The LCH has evolved into a very sturdy, potent and highly manoeuvrable platform

by Air Chief Marshal Fali H Major (Retd)

Attack helicopters have been in the news lately. Earlier this week, a government-to-government deal for eight Apache helicopter gunships for the Indian Army was signed during the visit of President Donald Trump. In September 2019, the Indian Air Force (IAF) began taking deliveries of the first batch of their 22 Apaches contracted for under a $1.1 billion deal in 2015.

With the Indian armed forces set to operate 30 of these highly capable machines, it’s easy to lose sight of the indigenous Light Combat Helicopter (LCH) being developed by Hindustan Aeronautics Ltd (HAL). Defence Minister Rajnath Singh on Thursday inaugurated the new LCH production hangar at HAL’s Helicopter Division. HAL officials said the LCH “is completely ready for induction and the complex fully geared up for its production”.

I have been following the LCH’s development and flight testing over the past four years, and in my opinion, it has progressed very well. I was fortunate to fly this mean machine during Aero India 2017. It was a delightful experience. The test pilot demonstrated a fairly wide array of combat/weapon delivery and high-G manoeuvres and later, I flew the entire flight profile myself.

I can say with great confidence and pride that the LCH has evolved into a very sturdy, potent and highly manoeuvrable platform. I was particularly impressed by the platform stability, ease of handling it in high-G manoeuvres and control responses in the entire flight envelope that we flew. Given the fact that these features form the basic requirements for a combat helicopter for accurate weapon delivery, the LCH meets most attack helicopter requirements and parameters with distinction. The indigenous helicopter could be a valuable stepping stone for our pilots moving on to the Apache.

The armed forces are to set up theatre commands, as recently announced by the Chief of Defence Staff General Bipin Rawat.

Thirty Apaches will be grossly inadequate to perform the close air support missions in these three or four theatres. The planned acquisition of nearly 200 LCHs for the army and air force will bring battlefield support helicopters in the numbers for these new commands.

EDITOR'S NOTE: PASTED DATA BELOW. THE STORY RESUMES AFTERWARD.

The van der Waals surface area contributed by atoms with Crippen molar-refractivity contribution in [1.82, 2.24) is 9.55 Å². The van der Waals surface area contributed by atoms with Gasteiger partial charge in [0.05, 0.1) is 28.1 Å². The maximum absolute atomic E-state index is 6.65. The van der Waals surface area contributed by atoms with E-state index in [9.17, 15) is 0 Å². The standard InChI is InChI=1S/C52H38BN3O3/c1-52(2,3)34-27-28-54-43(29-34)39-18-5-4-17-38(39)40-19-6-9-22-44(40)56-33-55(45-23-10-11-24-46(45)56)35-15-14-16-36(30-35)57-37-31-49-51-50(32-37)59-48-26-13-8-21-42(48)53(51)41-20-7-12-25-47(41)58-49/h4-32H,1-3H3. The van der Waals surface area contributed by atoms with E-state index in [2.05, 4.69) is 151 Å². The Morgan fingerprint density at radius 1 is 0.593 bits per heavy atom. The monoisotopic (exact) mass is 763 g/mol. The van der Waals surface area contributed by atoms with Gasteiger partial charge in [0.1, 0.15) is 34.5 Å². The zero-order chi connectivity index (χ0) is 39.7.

While the Apaches would do well in the plains, they would have limitations operating in the upper reaches of the Himalayas. During the Kargil War of 1999, there was a need felt for armed attack helicopters capable of operating at high altitude. That’s where the LCH fits in. It has successfully been tested in altitudes over 13,000 feet and was the first attack helicopter to land at the forward landing base in Siachen.

Today, as the LCH heads towards achieving its full operational capability (FOC) standards, especially after successful test firing of almost its entire weapons suite, the only aspects which will have to be dealt with very carefully and intelligently are the aspects of flawless weapons integration and maintainability. HAL needs to focus on robust product support and maintenance of these machines to ensure availability.

If done well, the LCH will be a success story. I say this with some confidence since I have flown many types of helicopters over 40 years, and the LCH to me is evolving as a fine combat helicopter. The LCH can be the game changer in our indigenisation and Make in India pursuit, if flawlessly monitored and progressed. The Ministry of Defence and HAL must not spare any effort to pursue the LCH FOC targets with vigour, so that this ‘lean and mean machine’ evolves into a great combat asset for the Indian Armed Forces and indeed, the nation.